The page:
I read your post last night after returning from a trip to Children's Hospital. Your story has been on my mind and I appreciate you sharing it, as hard as it is to hear. It is hard to know that people suffer so much and face constant, unavoidable reminders of things that can't change. At the same time, it gives me strength to know I am not the only one who faces such pain. I have shared my story briefly before, so won't repeat it. But some of the things you mentioned shed light on some of my struggles as well. I was not actually in the ICU because our rural town doesn't have one. I was in the "closest section to the ER charge station" which counts as ICU. I went from being healthy to nearly losing my life in a matter of seconds when I experienced a postpartum hemorrhage. To save my life, they put me to sleep, tried to stop the bleeding, but could not. I woke up and was horrified to find my womb and other female organs had been removed. As in, I would never again have the possibility of having a baby. The shock was incredible. I still can't believe that happened. Upon going home a week later, the staff offered no mental health support other than a website which told me I was no longer a "real" woman because of my loss. They were so glad they "saved my life" and I was devastated that I would never be the same. It has affected my sense of identity and purpose, and now I know that other women who have experienced such loss suffer with suicidal thoughts and depression as well. The scar I carry is huge, and a constant reminder of how I was "gutted." That's how it felt. Something I have struggled with following the shock and loss is how people respond. They don't allow me to grieve the loss of my future as I had hoped for it. They don't allow me to grieve the loss of every time seeing a pregnant lady knowing that has been taken from me. They don't allow the sorrow and disappointment to exist. It makes me feel even more alone in my experience. I wish we as people were "allowed" to grieve loss and voice our disappointment with how things turn out.

This is only part of my story, I have also lost a baby to stillbirth from no known cause and my six month old son spent five weeks in the PICU last summer. He was on dialysis, had a colostomy, multiple surgeries, and is currently dealing with severe peroneal nerve damage and left ankle contracture. He will have another surgery next month and his scars and injuries are also a constant reminder to me of everything he went through and his trauma. I struggle too with guilt from seeing his medical challenges and feeling I should have/could have prevented them somehow.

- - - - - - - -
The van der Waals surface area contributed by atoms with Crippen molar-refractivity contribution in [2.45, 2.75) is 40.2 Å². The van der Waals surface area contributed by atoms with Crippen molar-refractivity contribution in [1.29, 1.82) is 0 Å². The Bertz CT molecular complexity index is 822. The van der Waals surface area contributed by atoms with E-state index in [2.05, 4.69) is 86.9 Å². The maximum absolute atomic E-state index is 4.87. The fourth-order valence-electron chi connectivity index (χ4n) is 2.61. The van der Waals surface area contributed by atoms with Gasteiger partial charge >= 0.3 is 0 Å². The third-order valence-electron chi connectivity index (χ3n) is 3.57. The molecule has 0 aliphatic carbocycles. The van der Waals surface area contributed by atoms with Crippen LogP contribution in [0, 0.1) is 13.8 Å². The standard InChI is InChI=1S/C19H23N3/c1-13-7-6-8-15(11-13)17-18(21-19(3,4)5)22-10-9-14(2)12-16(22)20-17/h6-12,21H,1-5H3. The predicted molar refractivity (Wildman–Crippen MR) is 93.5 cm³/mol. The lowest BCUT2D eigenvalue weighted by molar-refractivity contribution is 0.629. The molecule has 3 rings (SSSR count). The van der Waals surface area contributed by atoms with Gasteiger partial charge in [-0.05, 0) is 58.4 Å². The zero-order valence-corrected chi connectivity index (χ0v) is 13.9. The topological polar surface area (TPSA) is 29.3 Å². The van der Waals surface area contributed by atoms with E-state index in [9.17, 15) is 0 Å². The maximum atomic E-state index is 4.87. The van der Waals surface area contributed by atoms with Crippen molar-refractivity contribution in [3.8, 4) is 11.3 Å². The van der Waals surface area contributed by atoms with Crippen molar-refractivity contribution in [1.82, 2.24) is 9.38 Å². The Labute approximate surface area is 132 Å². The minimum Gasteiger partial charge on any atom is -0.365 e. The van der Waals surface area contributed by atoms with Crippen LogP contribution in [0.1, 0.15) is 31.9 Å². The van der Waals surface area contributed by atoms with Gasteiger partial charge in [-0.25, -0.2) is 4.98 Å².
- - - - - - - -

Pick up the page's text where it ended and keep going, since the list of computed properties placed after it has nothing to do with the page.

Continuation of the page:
I hope that you can find strength to be kind to yourself in everything you are facing. You said you struggle with a lot of guilt from attempting suicide. I have struggled with suicidal thoughts too and have wondered why I do. For me it is an expression of how deeply my grief and frustration and loss have changed me. It is a crazy feeling to be out of control, and yet we all are. No one is really in control, and that is a hard reality to face. I hope you can find grace, kindness and much patience with yourself. I will be thinking about you and wishing you strength for what you need. And, keep writing! Your words can give strength to other people struggling with PTSD too. You are not alone

Aug 5, 2019 · Loss and Grief: How are you doing? in Loss & Grief

I am grateful for this community and opportunity to discuss and share about grief. It feels so lonely with most of my friends who have never been through deep loss.

Jul 27, 2019 · Post-Intensive Care Syndrome (PICS) - Let's talk in Intensive Care (ICU)

Thank you so much for your kind response. I'm sorry it has taken so long to respond. I would love to find a good therapist, but live in a small rural town. We travel often to Denver for medical appointments, but at this point my son's needs are priority. If I just knew of a great therapist I would travel to go! I'm just afraid it is going to take awhile to find one. Journaling does help. I should do that more often. I think just getting my thoughts out on paper is good to see what I'm dealing with.

It's so true that life is before and after. I felt like that after my first son was stillborn. After Owen's PICU stay, it is even more so. A lot of my friends have not been through these situations so it has felt quite lonely. They just don't get it, don't ask and so I don't get the chance to talk through things. It's almost not worth the effort to keep up some friendships. Hope that doesn't sound selfish.

We participated in the Courage Classic fundraiser for Children's Hospital last weekend. That was a healing event, giving back to the hospital and being able to look back over the past year and see how far we have come. Our son (19 months) rode with us, and it was a huge mental victory to be able to do it with him. It made me feel not so alone as many other families and kids with medical challenges participated.

Owen is doing remarkably well now, considering everything his little body has been through. He went into multi-organ failure last summer and the cause is still unknown. The fear of that is with me all the time. During that PICU stay he had nine surgeries and was seen by many specialists. After discharge two months later, he came home with a colostomy, feeding tube, tons of follow up viists, and a paralyzed foot and severe peroneal nerve damage supposedly from a bloodclot and organ failure. Over the past year, we all worked incredibly hard and he no longer has a colostomy, feeding tube or any meds. The main issue now is his leg injury which is why he is going to Mayo Clinic next month. He is happy, bright, determined and a complete joy. It has been a journey.

I did want to ask you, do you ever feel fear from your ICU stay? I fight fear all the time after the traumatic things our family has endured. I have to try really hard not to be paranoid about everything my kids do. The unknown cause of Owen's illness contributes hugely to that fear. I am unsure how to deal with it!